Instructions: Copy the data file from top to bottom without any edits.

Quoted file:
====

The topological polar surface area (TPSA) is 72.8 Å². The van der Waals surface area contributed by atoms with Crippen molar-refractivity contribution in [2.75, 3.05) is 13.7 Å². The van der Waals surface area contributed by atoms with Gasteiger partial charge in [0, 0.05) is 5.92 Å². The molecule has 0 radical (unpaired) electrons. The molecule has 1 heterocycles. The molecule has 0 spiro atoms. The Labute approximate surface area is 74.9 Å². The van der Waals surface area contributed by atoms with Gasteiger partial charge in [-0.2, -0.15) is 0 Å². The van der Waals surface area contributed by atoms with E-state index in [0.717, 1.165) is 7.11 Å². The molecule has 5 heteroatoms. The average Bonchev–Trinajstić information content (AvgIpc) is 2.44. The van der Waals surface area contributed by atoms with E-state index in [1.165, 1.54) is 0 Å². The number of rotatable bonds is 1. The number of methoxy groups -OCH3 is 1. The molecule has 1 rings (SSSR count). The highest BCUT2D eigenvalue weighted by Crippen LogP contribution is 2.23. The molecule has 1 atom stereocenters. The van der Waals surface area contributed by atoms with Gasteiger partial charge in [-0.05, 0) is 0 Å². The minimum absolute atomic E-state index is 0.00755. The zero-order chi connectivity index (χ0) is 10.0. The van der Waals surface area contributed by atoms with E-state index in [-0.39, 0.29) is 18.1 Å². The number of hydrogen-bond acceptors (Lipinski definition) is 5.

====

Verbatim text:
The topological polar surface area (TPSA) is 72.8 Å². The van der Waals surface area contributed by atoms with Crippen molar-refractivity contribution in [2.75, 3.05) is 13.7 Å². The van der Waals surface area contributed by atoms with Gasteiger partial charge in [0, 0.05) is 5.92 Å². The molecule has 0 radical (unpaired) electrons. The molecule has 1 heterocycles. The molecule has 0 spiro atoms. The Labute approximate surface area is 74.9 Å². The van der Waals surface area contributed by atoms with Gasteiger partial charge in [-0.2, -0.15) is 0 Å². The van der Waals surface area contributed by atoms with E-state index in [0.717, 1.165) is 7.11 Å². The molecule has 5 heteroatoms. The average Bonchev–Trinajstić information content (AvgIpc) is 2.44. The van der Waals surface area contributed by atoms with E-state index in [1.165, 1.54) is 0 Å². The number of rotatable bonds is 1. The number of methoxy groups -OCH3 is 1. The molecule has 1 rings (SSSR count). The highest BCUT2D eigenvalue weighted by Crippen LogP contribution is 2.23. The molecule has 1 atom stereocenters. The van der Waals surface area contributed by atoms with Gasteiger partial charge in [-0.05, 0) is 0 Å². The minimum absolute atomic E-state index is 0.00755. The zero-order chi connectivity index (χ0) is 10.0. The van der Waals surface area contributed by atoms with E-state index in [-0.39, 0.29) is 18.1 Å². The number of hydrogen-bond acceptors (Lipinski definition) is 5.